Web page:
SHEFFIELD TWP. — Ohio Secretary of State Jon Husted sided Monday with the two Republicans on the Lorain County Board of Elections, agreeing that flaws with a petition to reform county government weren’t serious enough to keep the issue off the November ballot.
The board’s two Democrats voted July 10 against allowing the measure to appear on the ballot because it contained language from two separate portions from Ohio law governing county government reform and because it didn’t have an attached appendix detailing the seven districts for a proposed county council.
Husted wrote that only the issue of where the districts would be was serious enough to place the issue in jeopardy, but it wasn’t enough to prevent ballot access.
“As to that issue, testimony offered during the board meeting by circulators and signers of the petition suggests that copies of the map contained in Appendix A were, in fact, circulated along with the petition and displayed at signing locations,” Husted wrote. “Having heard that testimony, the board cannot ignore it.”
But Husted also noted that the reform effort can only make the ballot if backers can gather the valid signatures of 1,160 registered voters to make up a shortfall. Supporters of the plan needed to gather 7,782 valid signatures and turned in 7,867, but 1,245 of those were declared invalid by the elections board.
Brian Hoagland, one of the leaders of the reform effort, said there has been a continuing effort to collect signatures since the meeting, but it’s not clear if those signatures can be counted. Organizers have until later this month to gather enough signatures.
“I’m happy. I’m excited about it,” Hoagland said of the decision. “We’ve still got our work cut out for us.”
Helen Hurst, one of the Republicans on the elections board, said Husted made the right call.
“I really think it’s an issue that needs to be decided at the ballot box,” she said.
Democratic elections board member Anthony Giardini said he’s concerned about what Husted’s decision means not only for the present dispute but also for the future.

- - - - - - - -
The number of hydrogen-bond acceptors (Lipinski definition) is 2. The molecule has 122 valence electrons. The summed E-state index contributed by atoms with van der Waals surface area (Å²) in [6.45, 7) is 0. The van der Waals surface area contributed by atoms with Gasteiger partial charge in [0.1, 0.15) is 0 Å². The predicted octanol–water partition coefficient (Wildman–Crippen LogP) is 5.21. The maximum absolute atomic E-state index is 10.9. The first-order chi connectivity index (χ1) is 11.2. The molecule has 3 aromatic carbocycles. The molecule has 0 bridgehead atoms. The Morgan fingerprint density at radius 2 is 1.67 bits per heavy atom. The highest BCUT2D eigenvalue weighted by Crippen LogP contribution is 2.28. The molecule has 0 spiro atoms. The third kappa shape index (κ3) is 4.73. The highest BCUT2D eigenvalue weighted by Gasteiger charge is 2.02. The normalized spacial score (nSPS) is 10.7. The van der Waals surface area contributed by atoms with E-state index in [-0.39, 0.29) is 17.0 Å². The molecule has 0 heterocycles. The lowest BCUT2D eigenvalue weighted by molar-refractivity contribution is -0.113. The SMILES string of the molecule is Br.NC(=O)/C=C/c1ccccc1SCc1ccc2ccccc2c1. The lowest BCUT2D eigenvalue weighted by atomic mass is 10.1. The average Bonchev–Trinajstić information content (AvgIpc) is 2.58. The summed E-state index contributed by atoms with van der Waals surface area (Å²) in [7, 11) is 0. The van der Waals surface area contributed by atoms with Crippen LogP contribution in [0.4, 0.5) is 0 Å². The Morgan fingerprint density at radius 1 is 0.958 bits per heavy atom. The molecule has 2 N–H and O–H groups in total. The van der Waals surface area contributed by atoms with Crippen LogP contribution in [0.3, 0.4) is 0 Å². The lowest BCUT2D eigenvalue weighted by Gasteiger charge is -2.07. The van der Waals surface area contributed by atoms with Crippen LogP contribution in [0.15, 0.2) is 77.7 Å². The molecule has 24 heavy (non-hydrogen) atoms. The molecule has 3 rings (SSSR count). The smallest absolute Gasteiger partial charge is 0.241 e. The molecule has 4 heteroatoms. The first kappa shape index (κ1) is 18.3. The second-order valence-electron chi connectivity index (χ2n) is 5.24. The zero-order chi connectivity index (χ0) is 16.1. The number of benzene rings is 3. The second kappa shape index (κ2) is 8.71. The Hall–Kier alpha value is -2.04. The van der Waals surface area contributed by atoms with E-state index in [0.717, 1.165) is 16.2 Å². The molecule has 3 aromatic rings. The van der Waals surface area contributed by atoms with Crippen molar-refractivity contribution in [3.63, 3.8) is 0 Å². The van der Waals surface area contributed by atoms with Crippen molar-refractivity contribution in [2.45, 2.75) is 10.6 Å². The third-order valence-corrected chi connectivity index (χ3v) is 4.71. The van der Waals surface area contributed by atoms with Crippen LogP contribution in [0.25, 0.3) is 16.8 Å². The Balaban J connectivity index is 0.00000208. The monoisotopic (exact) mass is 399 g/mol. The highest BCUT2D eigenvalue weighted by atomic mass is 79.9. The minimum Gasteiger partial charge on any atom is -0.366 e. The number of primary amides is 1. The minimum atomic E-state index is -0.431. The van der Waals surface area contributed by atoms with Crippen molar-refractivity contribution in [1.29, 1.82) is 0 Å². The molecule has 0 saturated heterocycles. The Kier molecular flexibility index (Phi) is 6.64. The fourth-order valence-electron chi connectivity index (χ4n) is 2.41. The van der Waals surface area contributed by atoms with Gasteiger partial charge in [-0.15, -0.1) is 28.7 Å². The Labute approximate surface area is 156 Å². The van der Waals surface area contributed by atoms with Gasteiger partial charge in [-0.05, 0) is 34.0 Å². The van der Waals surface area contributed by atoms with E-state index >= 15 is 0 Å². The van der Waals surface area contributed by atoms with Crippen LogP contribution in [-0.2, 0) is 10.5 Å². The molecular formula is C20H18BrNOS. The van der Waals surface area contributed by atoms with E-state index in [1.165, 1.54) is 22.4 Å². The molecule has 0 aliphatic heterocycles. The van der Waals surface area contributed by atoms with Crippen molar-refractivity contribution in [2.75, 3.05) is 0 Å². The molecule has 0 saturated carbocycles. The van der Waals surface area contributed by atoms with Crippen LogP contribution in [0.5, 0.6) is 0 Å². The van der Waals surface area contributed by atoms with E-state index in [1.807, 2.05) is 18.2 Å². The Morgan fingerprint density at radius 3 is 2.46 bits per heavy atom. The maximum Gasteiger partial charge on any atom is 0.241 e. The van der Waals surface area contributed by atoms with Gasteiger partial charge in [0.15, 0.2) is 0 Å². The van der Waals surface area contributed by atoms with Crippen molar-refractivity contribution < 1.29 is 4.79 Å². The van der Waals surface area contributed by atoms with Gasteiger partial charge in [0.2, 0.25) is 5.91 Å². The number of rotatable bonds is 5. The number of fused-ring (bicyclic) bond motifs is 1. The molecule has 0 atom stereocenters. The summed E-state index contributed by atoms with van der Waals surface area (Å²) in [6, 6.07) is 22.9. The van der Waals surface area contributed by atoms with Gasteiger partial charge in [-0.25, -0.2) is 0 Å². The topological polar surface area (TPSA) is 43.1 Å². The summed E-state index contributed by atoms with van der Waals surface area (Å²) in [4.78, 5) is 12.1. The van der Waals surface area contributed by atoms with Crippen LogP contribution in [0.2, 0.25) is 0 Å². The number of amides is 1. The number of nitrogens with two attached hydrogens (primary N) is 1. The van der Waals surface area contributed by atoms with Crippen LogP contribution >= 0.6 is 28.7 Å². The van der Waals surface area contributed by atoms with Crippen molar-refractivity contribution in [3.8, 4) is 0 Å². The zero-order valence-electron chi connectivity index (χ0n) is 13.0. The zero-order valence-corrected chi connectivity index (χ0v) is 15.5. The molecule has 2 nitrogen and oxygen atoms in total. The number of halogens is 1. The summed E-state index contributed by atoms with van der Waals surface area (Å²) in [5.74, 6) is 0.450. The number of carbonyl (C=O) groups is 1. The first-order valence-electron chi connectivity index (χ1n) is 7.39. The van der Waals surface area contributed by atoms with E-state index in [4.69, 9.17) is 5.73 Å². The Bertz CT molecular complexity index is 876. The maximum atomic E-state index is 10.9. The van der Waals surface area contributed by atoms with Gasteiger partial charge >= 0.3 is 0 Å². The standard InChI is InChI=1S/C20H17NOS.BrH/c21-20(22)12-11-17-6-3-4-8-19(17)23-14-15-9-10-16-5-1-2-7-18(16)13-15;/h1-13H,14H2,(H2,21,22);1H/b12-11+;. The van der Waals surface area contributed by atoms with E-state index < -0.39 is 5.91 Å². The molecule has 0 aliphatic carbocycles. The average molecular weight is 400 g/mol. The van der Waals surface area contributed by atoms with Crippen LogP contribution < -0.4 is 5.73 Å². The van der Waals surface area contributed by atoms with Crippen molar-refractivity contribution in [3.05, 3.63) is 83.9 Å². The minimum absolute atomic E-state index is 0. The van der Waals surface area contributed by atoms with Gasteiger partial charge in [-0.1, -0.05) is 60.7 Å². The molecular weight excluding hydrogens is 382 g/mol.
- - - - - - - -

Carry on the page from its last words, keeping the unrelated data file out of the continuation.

“To me it sets a pretty dangerous precedent,” he said. “… What happens the next time we get a petition that’s not complete?”
Democrats have long opposed the reform effort, which they have argued is designed to hand control of county government to Republicans. Proponents of the plan have said the effort is bipartisan.
The plan calls for the three at-large commissioners to be replaced by a seven-member county council that will appoint several other county leaders, many of which are currently elected positions.
Giardini said without the map of the districts, voters have no idea of the proposed districts they’d be included.
Another wrinkle for supporters of the reform plan comes in the form of a protest against their petitions filed by Avon Lake attorney Gerald Phillips, who said Monday that Husted has not yet ruled on his complaint.
He said if Husted denies his protest, he’ll file a legal complaint in the court system to try to stop the reform effort from appearing on the ballot. Phillips complaint echoes many of the concerns raised by Democrats, something he said was supported by “clear-cut law.”
Phillips also said Republicans appear to support the reform effort, and Husted’s decision likely was politically motivated.
“It’s a political decision in my opinion,” Phillips said. “I’m just shocked.”
Hurst said she abstained from voting earlier this year when her fellow Republicans voted to back putting the reform plan before voters.
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